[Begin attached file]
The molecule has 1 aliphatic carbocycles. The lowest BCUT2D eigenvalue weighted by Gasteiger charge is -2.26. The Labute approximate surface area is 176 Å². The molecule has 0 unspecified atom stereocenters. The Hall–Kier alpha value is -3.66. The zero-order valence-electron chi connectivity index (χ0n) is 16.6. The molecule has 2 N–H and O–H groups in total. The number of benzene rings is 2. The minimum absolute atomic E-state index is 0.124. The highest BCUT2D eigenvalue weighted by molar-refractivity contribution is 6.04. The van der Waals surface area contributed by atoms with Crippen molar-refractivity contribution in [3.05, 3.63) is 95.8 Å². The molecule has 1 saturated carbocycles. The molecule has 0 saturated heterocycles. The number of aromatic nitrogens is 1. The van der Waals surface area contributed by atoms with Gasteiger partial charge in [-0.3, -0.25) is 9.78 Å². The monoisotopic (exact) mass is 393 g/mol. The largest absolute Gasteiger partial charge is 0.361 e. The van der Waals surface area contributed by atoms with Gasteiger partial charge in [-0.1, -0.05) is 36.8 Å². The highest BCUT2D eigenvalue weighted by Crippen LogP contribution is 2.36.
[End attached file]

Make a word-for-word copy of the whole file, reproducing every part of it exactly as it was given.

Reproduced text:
The molecule has 1 aliphatic carbocycles. The lowest BCUT2D eigenvalue weighted by Gasteiger charge is -2.26. The Labute approximate surface area is 176 Å². The molecule has 0 unspecified atom stereocenters. The Hall–Kier alpha value is -3.66. The zero-order valence-electron chi connectivity index (χ0n) is 16.6. The molecule has 2 N–H and O–H groups in total. The number of benzene rings is 2. The minimum absolute atomic E-state index is 0.124. The highest BCUT2D eigenvalue weighted by molar-refractivity contribution is 6.04. The van der Waals surface area contributed by atoms with Crippen molar-refractivity contribution in [3.05, 3.63) is 95.8 Å². The molecule has 1 saturated carbocycles. The molecule has 0 saturated heterocycles. The number of aromatic nitrogens is 1. The van der Waals surface area contributed by atoms with Gasteiger partial charge in [-0.3, -0.25) is 9.78 Å². The monoisotopic (exact) mass is 393 g/mol. The largest absolute Gasteiger partial charge is 0.361 e. The van der Waals surface area contributed by atoms with Gasteiger partial charge in [-0.1, -0.05) is 36.8 Å². The highest BCUT2D eigenvalue weighted by Crippen LogP contribution is 2.36.